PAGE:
Population aging is being experienced by many rural communities in the United States, as evidenced by increases in the median age and the high incidence of natural population decrease. The implications of these changes in population structure for the daily lives of the residents in such communities have received little attention. We address this issue in this study by examining the relationship between population aging and the availability of service-providing establishments in the rural United States between 1990 and 2010. Using data mainly from the U.S. Census Bureau and the Bureau of Labor Statistics, we estimate a series of fixed-effects regression models to identify the relationship between median age and establishment counts net of changes in overall population and other factors. We find a significant but nonlinear relationship between county median age and the total number of service-providing establishments, and counts of most specific types of services. We find a positive effect of total population size across all of our models. This total population effect is consistent with that found in other research, but the independent effect of age structure that we observe represents a novel finding and suggests that age structure is a salient factor in local rural development and community well-being.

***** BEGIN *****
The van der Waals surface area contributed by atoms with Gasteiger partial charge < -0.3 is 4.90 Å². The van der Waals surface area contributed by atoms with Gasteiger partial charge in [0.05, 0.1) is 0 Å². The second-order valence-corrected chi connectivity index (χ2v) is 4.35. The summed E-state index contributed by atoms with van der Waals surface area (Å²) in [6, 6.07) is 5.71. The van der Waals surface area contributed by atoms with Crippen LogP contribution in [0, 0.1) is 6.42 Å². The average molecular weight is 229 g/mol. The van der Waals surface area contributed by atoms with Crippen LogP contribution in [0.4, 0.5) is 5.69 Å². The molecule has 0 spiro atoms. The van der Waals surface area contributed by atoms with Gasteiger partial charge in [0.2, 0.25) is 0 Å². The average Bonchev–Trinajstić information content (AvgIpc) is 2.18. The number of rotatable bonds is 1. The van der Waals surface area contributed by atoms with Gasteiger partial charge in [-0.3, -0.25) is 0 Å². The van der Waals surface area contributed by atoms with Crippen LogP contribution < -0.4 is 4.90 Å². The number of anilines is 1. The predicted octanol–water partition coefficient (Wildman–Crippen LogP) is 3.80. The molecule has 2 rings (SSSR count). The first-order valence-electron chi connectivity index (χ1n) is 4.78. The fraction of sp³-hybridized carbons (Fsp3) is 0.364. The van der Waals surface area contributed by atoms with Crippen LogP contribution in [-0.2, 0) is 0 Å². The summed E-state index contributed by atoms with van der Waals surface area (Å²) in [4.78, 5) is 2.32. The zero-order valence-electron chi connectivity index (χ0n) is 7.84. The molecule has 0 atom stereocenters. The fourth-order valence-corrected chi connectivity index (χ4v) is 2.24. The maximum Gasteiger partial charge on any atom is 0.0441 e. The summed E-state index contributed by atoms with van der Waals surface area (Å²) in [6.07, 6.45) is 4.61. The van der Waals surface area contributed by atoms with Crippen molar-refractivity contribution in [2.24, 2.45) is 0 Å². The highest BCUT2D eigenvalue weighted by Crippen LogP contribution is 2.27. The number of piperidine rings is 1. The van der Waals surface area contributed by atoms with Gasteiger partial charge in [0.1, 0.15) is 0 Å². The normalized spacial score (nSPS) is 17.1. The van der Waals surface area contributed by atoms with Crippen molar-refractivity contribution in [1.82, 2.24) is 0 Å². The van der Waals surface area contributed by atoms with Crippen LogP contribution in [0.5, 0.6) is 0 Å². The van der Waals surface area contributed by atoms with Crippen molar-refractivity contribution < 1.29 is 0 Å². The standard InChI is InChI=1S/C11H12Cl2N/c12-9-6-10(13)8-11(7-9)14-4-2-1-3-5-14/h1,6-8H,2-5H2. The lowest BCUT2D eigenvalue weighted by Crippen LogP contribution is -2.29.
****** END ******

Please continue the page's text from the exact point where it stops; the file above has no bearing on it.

All Science Journal Classification (ASJC) codes
- Sociology and Political Science